"This track features mainly short, tight radius corners which reward a car with strong braking and drive characteristics more than a car that has better mid-corner speed and flow."
Ensure you tune in to Friday's practice sessions - McPherson promises they will be good to watch as drivers push the boundaries around the circuit in preparation for the weekend's races. Four half-hour sessions unfold on Friday, with two of those restricted to co-drivers only.
"This is when the drivers will be re-learning the limits, particularly through the two chicanes and someone inevitably will overstep the mark," he said.
"In Practice we will work towards getting a balance that makes the drivers feel comfortable to drive at the limit.
"With such long races we need to prioritise consistency to ensure that we are quick throughout the whole race, not just a handful of laps."
Given no one has ever won a race on the Gold Coast from outside the top six on the grid, a strong starting position is key at the track.
"This is one of the hardest passing circuits that we compete on, which in-turn makes qualifying so crucial," McPherson said.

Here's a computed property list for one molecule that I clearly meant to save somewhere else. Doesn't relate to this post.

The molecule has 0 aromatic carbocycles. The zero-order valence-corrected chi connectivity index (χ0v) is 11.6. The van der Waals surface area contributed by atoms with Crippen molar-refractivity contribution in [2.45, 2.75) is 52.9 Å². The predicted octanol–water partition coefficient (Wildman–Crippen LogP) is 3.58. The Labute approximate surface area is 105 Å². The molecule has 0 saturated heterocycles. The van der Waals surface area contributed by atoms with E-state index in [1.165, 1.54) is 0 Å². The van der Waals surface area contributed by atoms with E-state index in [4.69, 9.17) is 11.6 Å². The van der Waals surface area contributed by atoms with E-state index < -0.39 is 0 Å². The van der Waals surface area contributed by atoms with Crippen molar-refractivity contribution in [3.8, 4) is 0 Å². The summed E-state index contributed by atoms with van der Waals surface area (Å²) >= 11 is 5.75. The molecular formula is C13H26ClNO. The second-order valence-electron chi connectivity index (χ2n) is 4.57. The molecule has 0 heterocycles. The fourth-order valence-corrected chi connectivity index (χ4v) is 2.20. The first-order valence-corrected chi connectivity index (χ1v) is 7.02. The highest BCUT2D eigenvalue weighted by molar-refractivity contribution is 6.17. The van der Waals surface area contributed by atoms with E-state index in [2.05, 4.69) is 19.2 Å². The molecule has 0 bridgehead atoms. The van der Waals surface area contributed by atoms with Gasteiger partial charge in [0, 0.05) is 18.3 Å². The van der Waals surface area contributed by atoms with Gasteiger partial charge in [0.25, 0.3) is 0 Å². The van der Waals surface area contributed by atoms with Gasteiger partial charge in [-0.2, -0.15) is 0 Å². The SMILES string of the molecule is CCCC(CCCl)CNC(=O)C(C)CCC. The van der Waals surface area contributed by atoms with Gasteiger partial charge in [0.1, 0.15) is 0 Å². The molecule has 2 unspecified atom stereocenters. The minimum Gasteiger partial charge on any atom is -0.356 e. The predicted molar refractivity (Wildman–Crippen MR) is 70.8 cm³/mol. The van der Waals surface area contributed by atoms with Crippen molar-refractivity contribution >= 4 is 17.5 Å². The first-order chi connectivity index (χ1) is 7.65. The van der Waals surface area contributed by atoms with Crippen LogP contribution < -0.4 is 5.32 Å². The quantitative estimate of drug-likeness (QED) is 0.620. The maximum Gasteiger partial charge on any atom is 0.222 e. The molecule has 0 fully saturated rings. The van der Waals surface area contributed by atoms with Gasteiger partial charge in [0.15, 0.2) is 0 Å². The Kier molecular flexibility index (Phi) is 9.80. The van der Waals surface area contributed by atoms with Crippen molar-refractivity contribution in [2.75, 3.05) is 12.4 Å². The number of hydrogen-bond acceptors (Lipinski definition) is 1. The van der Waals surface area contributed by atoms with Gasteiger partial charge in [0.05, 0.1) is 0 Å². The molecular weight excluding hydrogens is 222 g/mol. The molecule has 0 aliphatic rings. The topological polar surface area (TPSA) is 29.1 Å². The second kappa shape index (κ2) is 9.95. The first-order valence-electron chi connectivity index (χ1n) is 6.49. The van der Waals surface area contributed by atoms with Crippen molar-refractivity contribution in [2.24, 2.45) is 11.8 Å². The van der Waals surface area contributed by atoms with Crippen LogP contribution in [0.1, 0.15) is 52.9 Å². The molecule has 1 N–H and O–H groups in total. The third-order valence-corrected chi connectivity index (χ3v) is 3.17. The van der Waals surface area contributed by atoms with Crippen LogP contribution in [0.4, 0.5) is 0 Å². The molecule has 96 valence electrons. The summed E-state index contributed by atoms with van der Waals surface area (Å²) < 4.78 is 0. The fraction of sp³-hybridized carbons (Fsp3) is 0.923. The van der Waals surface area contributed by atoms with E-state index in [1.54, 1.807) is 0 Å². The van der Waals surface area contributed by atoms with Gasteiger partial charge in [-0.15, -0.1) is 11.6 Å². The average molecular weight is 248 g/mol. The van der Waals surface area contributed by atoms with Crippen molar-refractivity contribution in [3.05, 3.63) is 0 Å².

"I expect qualifying times to be incredibly tight this year, which means that one small mistake could cost multiple positions on the grid."
On Saturday, ARMOR ALL Pole Position is determined by the Top 10 Shootout - an additional challenge for the drivers. While the qualifying session before is often viewed as 'a ticket' to the top 10, McPherson believes drivers will still be pushing for the top time.
"It is still very beneficial to have provisional pole heading into a shootout, because by being the last car in the shootout the driver knows exactly what he needs to achieve," he explained.
"It is common for grip levels to be quite different between qualifying sessions and top 10 shootouts, so having seen the lap-times of the previous nine cars makes it a lot easier to assess the track grip."
The race - pitstops and strategy
While the Gold Coast event is part of the Pirtek Enduro Cup, the format is very different to the previous two long distance races, particularly from a strategy point of view.
"By having only two planned pitstops, there are less options available, so it is easier to take a more rigid plan into the race," McPherson said.
The first part of the strategy - who will start the race?
"The main thing to consider is the pace difference between the pair.